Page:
Moment #4: Ironstein And The Revolting Masses

This piece is by Alastair Bellany – a historian working at Rutgers University.  Alastair boasts a single chili pepper (denotes hotness) on ratemyprofessors.com. He is unlikely to garner more.

Not Alastair Bellany.

It is difficult to convey just how bad my primary school football team was in the 1978-9 season. They always lost; and they always lost heavily. Playground opinion blamed the goalie—he had all the vices of immobility (he couldn’t or wouldn’t move to get the ball) but none of its virtues (hit the ball straight at him and, miraculously, his legs would move—just enough to let the ball roll between them). I blamed the coaching. One kid got onto the team after watching a show on TV about Brazilian football. He became convinced he was Pele, and started dancing around the ball Brazilian style. Unfortunately, dancing was more or less the sum of his footballing skills. But this apparently didn’t bother the coach—he was on the team.

I tell you this not to slight my old classmates or my old teachers. No, I tell you this just to make something very clear. I am really bad at football. So bad, indeed, that I never made my primary school team. I just wasn’t good enough. Not even good enough to be goalie. Yes, that bad.

That said, I did have my moments. Once, in a game during PE at primary school, I connected with the ball so well that it soared two thirds of the length of the pitch. This earned me (for a brief stretch of time) the nickname “Iron boots”, a nickname far preferable to my usual playground sobriquet, “Spock”, given not in tribute to my Vulcan-like intelligence but in mockery of my oversized and slightly protruding ears. “Iron boots” actually morphed, momentarily, into “Ironstein”, this time indeed a tribute to my Vulcan-like intelligence: it’s what Einstein would have been called if he had been in the habit of spraying seventy yard passes around the football fields of his youth.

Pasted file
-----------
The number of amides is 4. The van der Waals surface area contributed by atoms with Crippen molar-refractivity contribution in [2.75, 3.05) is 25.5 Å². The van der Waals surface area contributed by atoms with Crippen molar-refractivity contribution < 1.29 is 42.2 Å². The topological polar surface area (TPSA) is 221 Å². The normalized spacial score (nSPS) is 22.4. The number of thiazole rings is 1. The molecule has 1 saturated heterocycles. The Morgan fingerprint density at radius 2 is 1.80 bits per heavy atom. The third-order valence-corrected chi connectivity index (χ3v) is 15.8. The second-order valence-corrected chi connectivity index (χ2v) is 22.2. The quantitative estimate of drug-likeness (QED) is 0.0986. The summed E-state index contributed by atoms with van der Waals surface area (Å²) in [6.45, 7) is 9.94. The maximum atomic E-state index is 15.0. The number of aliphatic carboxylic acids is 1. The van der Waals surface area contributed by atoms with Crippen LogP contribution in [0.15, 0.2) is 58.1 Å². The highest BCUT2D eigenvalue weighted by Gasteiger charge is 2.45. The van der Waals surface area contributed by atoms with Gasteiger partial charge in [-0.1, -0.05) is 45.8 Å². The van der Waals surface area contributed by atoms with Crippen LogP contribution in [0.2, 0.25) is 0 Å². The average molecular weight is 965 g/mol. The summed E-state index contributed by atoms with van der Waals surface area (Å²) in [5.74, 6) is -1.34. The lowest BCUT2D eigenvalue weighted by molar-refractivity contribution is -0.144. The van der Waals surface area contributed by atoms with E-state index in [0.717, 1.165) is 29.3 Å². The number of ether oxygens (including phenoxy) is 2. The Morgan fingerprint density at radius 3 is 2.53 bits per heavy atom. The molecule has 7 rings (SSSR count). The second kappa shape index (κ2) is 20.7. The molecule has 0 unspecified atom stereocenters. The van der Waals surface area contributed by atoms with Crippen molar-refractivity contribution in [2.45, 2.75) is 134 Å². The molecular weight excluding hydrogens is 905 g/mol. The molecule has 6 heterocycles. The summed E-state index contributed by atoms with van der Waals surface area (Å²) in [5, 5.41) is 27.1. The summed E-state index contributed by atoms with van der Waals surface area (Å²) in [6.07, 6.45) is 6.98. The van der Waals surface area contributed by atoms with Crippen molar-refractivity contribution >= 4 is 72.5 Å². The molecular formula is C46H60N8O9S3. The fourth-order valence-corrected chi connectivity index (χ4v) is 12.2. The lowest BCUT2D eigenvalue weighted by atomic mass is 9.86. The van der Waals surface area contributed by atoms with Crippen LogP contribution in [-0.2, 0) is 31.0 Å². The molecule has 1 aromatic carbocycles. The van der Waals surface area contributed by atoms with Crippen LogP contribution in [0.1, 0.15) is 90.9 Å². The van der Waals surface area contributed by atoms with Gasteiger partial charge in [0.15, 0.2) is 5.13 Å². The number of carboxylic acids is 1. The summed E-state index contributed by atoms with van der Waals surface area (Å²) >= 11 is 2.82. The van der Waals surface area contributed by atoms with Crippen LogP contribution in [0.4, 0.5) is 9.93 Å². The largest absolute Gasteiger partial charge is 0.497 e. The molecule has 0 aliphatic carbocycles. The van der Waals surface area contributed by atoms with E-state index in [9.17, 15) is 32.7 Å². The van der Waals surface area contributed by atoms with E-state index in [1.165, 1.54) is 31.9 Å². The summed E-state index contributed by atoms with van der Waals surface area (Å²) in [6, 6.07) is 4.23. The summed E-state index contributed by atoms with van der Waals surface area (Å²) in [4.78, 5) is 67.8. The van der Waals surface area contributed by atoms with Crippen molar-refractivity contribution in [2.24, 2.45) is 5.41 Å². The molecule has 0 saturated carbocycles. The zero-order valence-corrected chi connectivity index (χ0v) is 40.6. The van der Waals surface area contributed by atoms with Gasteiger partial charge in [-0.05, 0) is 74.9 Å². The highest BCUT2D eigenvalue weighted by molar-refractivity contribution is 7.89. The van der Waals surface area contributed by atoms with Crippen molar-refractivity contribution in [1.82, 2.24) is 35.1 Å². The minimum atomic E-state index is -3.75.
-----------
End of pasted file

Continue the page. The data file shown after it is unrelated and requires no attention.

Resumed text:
My moments of childhood football competency remained, however, few and far between. I vividly remember a sublime chip over the onrushing goalie in a five-a-side game in secondary school gym class. And I recall with some pride the brutally cynical professional foul on the older sister of the kid whose indoor soccer birthday party I was attending. As far as I can remember, there was no strategy in the foul, no case of “taking one for the team”; it just seemed like a good idea at the time. But more typical of my on-field endeavors is the legendary lunchtime game, up on the grass at the top of the long, hillside complex that comprised my secondary school. Bags or coats as goal posts, a smuggled football, kids in long pants, shirts and ties, a pass that finds me open, with the ball, a foot from the middle of an empty goal, and then, quite remarkably, I contrive to shoot wide.

My football moments improved for a brief period in my early 20s. I had left England for the U.S., and I played regularly for a season and a half for a team of graduate students —“The Revolting Masses”—in the university indoor league. I could talk about the brilliant volleyed goal in a losing cause during the second season—a chipped ball in, met with sweet power and timing, smashed past the astonished undergraduate goalie. But the moment that matters came during the previous season, in The Revolting Masses’ improbable run to C-league glory. We were a cosmopolitan outfit that year—a few Americans, a Canadian, a couple of Brits, a Nietzsche scholar in goal, a Mexican winger, and an Italian economist up front–our tactic, get it to the Italian, he’ll do the rest. And we kept winning. It is the semi-final I remember. For large stretches of the game, large, timeless moments, I was a different person. Every touch on the ball was a good one, every anticipation a correct one, every pass a brilliant one. I felt boundless, inexhaustible energy. I didn’t score, but I played as if I was really a player. I felt for the only time in my life the pure thrill of athletic coordination on a football pitch, and the deeper thrill of complete bodily and mental synchronization with the tactics and the poetry of the game. I still remember a run I made, collecting the ball in defense, bursting up the left flank, crossing with my left foot (yes, even my left foot was cooperating), a cross so good that no one saw it coming, including, alas, the rest of my team, who were probably too astonished to react in time. We won anyway, and then went on to the final, which we also won, and which I don’t remember at all. But I’ll never forget the semi-final; the day I could play.

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